In the Sun ‘n Fun exhibit area amidst aircraft fitted with dazzling arrays of high-end avionics, panels costing tens of thousands or more, sat a Zenith kitplane with glass panel displays that cost about $500 each, run by a microprocessor that cost $50 and software by Avilution.
The moving map wasn’t quite ready, and there remained much to be done on some other core functions. It might take considerable time before Avilution’s big idea realizes its potential, but revolutions often start with small acts of rebelion, and a few inexpensive circuits and electronic components designed for industrial and other nonaviation applications might make experimental avionics so affordable it’s tempting to be incredulous.
“This is really highly experimental,” said Jacek Duda, a pilot and software developer working with Avilution CEO Mark Spencer, to turn the traditional avionics business model, with its complex and proprietary boxes costing tens of thousands apiece, on its head.
“Pick whoever’s display you want,” Spencer said. The same is true for sensors, and even the central processor at the heart of the system. The Avilution prototype panel on display at the Zenith Aircraft Co. tent at the Sun ‘n Fun International Fly-In and Expo was built (in a matter of weeks) using a $50 processor (with integrated input/output connections) by Raspberry Pi, though there are many options there, too.
“Ultimately of course we would envision most people are going to want to use more robust industrial-type computers,” Spencer said. “The fact that we could make it work with the Pi kind of illustrates what our vision is.”
Spencer started Avilution in 2009 and previously developed aviation software designed for Android devices. The company’s main product to date is FlightPro. XFS is a different animal entirely, and the first software of its kind. Spencer, who is a pilot as well as a software developer, envisions avionics following the same path that computers have: In the beginning, the software and hardware were sold together and could not be mixed and matched. Today, a typical computer can run software from a range of developers. Spencer said avionics should follow a similar path.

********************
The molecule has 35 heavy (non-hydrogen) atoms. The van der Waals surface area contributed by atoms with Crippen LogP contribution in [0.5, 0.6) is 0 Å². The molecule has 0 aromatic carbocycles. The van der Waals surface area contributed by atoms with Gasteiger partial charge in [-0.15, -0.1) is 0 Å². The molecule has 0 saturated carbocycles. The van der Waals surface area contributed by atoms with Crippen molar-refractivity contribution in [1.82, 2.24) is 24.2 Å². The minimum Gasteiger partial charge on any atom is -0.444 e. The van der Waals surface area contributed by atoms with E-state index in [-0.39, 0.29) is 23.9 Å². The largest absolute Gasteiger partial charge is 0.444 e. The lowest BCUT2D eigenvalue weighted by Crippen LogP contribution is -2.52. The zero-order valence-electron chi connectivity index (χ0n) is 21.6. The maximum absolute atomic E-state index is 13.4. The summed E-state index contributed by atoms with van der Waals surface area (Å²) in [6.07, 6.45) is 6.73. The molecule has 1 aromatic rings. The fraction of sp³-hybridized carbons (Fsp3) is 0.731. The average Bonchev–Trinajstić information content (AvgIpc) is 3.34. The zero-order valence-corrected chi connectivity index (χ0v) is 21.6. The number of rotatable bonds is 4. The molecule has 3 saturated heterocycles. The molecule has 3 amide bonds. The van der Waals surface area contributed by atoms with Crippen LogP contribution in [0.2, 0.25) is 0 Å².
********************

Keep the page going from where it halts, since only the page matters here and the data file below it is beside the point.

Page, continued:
“Avionics used to be hardware,” Spencer said. “Really what differentiates most of these vendors (now) is the software. We all ought to look at this as the software business it really is and treat it that way.”
While currently an exclusively experimental product, Spencer hopes XFS will one day be available to owners of certified aircraft.
“Certified is definitely part of the long-term plan, but it is definitely long term,” Spencer said. “Everything about how we have developed it has been done with the hope that we would be able to get it certified.”
The nature of the program allows individual functions or devices to be certified independently, which may make it easier for XFS to gain FAA approval.
The software is designed with enhanced safety in mind: XFS functions in key respects the way a human pilot does when sensors or components fail. Instrument pilots are all drilled on partial-panel operations, learning to extrapolate information about position, velocity, and attitude by piecing together information from the remaining instruments. XFS can do exactly the same thing, only more quickly and accurately—determining airspeed based largely on angle of attack, for example.
A pitot-static system failure would not cripple the system because “the software can rationalize the best guess,” Duda explained, based on the sensor data still available: GPS position, groundspeed, angle of attack, and acceleration (or G forces). “The software’s doing that for you.”
XFS is also being designed to handle the full range of routine functions. The Zenith CH 750 fitted with the first Avilution prototypes had a single lever to control the power, and XFS was programmed to work with the Rotax 912iS FADEC software and also control the MT Propeller constant-speed prop.
Avilution plans to make its source code available to third-party developers and device makers, triggering (at least in the experimental aircraft realm) a potential wave of innovation.
“We’re going to open it enough so anybody can buy a $50 (microprocessor) and have it fit seamlessly into (existing) avionics,” Duda said, highlighting another core design goal: ease of integration. While some builders might opt to construct an entire panel and the related control systems from scratch, others will be able to mix and match custom devices and features with more traditional avionics.
Spencer said the CH 750 and its instrument panel came together in a matter of weeks. The flight to Lakeland Linder Regional Airport with Paul Coleman at the controls was the first time XFS had been tested in flight. Spencer said X Plane, the personal computer flight simulator, was used to develop and test XFS as the kitplane was being built.
“Most of that has happened in the last eight weeks or so,” Spencer said.
Spencer has been fielding a lot of questions at the show, and visitors to the Zenith booth often ask if XFS is a flight management system.
“That’s something it can do,” Spencer responds. “It can also control the heater in the airplane. It can control everything that you want it to.”
There’s much more work to be done before its flown to EAA AirVenture in Oshkosh, Wisconsin. The moving map, for one thing.
“The moving map and the FMS are kind of the next two projects on my plate,” Spencer said. “The third one is going to be … I know this may sound bizarre, but round dials are a big element.”
Round dials will present information in a more familiar fashion, easing the transition for pilots not accustomed to glass cockpits.